- The Washington Times - Friday, July 19, 2002

House Republicans are trying to expand questions about corporate malfeasance to cover labor unions, traditionally Democratic allies, through a bill designed to make sure unions report to members how their dues are spent.

The bill, which passed the employee-employer relations subcommittee of the House Education and the Workforce Committee yesterday, would allow the Department of Labor to assess fines against unions who fail to report, or who report late. There are currently no sanctions in law for late- or non-filers. Of the 5,515 unions with annual revenue of $200,000 the ones required to report to the Labor Department 83 have not filed the most recent report, while an additional 2,447 filed late.

Companies are required to report the same information, and it is time for unions to do the same, Republicans said.

"We are here insisting on the same type of financial accountability for unions. In short, let's have the same accountability on the top floor as on the shop floor," said panel Chairman Sam Johnson, Texas Republican.

The bill passed 8-5, with all Republicans voting for it and all Democrats voting against it.

Democrats tried to keep the focus on corporations and offered a series of amendments to increase reporting requirements for companies. All the amendments were defeated on procedural grounds as not being germane to the issue at hand, which prompted Democrats to declare that Republicans were avoiding the real issue.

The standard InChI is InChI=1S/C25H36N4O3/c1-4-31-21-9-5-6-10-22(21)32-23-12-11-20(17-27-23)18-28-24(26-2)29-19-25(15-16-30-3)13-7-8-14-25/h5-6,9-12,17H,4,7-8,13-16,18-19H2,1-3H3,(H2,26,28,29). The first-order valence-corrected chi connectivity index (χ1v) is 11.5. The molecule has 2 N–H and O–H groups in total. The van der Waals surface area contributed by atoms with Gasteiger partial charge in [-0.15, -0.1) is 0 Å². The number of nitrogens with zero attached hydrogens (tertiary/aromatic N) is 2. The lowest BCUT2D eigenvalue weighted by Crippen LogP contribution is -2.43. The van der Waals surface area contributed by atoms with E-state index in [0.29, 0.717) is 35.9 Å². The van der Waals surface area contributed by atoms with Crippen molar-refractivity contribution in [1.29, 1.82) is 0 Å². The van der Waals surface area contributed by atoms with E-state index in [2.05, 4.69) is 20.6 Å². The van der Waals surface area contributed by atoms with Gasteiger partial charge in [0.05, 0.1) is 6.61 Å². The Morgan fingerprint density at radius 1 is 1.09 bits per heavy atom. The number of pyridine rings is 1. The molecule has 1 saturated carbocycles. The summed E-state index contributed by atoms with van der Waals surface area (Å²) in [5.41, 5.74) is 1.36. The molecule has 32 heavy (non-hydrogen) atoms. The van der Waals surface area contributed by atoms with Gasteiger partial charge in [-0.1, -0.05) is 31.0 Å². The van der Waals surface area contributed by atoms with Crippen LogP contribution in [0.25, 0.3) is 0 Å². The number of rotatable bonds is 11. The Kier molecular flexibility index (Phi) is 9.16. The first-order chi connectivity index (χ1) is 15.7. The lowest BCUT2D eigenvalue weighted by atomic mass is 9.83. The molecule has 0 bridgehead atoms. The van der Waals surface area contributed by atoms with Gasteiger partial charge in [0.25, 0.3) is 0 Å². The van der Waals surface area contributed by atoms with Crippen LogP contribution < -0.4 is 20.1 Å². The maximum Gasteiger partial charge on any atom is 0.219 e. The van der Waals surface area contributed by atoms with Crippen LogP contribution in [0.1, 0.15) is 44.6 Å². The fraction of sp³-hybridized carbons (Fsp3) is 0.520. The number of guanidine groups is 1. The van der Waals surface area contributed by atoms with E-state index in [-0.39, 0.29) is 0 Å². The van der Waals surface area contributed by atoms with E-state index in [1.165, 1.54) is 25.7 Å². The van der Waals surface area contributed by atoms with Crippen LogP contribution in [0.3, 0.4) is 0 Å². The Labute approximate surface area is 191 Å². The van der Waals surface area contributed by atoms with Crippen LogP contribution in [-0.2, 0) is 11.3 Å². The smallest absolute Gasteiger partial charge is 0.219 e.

"Nero is fiddling while Rome burns," said Rep. Robert E. Andrews from New Jersey, the panel's top Democrat.

Later in the day, House Minority Leader Richard A. Gephardt, Missouri Democrat, held a forum with fellow Democrats to highlight corporate malfeasance.

Even if a bill passes in the House, though, a majority of senators already have shown a reluctance to expand the debate to include unions. Last week, as these senators considered their corporate-accountability legislation, they defeated an amendment that would have required union presidents to sign financial reports the same as what their bill requires of corporation presidents and would have subjected unions to independent financial audits.

Sen. Mitch McConnell, Kentucky Republican and the author of the amendment, said it would "give American workers the assurances that their labor unions' books have been independently audited the same second layer of protection we have given to corporate shareholders since 1933."

But the amendment failed, 55-43, with all Democrats, 4 Republicans and the chamber's sole independent voting against it.

"I have followed Enron, WorldCom and others very closely and do not recall ever hearing anybody say the root cause of the problem of these corporations was labor unions," said Sen. Richard J. Durbin, Illinois Democrat.

Still, some union presidents are facing charges of corporate wrongdoing.

A handful of union presidents who serve on the board of Union Labor Life Insurance Company (ULLICO) sold their shares in Global Crossing before the company went bust, but left the company's money invested, according to stories in the Wall Street Journal and Business Week.

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